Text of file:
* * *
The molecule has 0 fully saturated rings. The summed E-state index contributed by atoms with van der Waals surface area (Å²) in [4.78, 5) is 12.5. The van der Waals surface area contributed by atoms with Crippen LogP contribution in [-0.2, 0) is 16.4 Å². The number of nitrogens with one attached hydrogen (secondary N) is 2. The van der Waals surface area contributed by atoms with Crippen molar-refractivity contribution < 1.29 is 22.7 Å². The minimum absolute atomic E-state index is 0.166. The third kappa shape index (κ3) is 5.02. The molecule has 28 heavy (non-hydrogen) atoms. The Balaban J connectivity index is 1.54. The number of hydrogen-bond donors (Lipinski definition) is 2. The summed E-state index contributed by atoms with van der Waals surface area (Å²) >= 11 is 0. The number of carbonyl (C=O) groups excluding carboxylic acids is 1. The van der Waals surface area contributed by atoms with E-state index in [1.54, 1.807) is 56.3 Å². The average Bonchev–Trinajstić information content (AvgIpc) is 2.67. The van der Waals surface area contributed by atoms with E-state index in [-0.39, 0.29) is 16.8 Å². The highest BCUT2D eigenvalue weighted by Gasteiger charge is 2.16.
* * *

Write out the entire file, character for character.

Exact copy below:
The molecule has 0 fully saturated rings. The summed E-state index contributed by atoms with van der Waals surface area (Å²) in [4.78, 5) is 12.5. The van der Waals surface area contributed by atoms with Crippen LogP contribution in [-0.2, 0) is 16.4 Å². The number of nitrogens with one attached hydrogen (secondary N) is 2. The van der Waals surface area contributed by atoms with Crippen molar-refractivity contribution < 1.29 is 22.7 Å². The minimum absolute atomic E-state index is 0.166. The third kappa shape index (κ3) is 5.02. The molecule has 28 heavy (non-hydrogen) atoms. The Balaban J connectivity index is 1.54. The number of hydrogen-bond donors (Lipinski definition) is 2. The summed E-state index contributed by atoms with van der Waals surface area (Å²) >= 11 is 0. The number of carbonyl (C=O) groups excluding carboxylic acids is 1. The van der Waals surface area contributed by atoms with E-state index in [1.54, 1.807) is 56.3 Å². The average Bonchev–Trinajstić information content (AvgIpc) is 2.67. The van der Waals surface area contributed by atoms with E-state index in [-0.39, 0.29) is 16.8 Å². The highest BCUT2D eigenvalue weighted by Gasteiger charge is 2.16.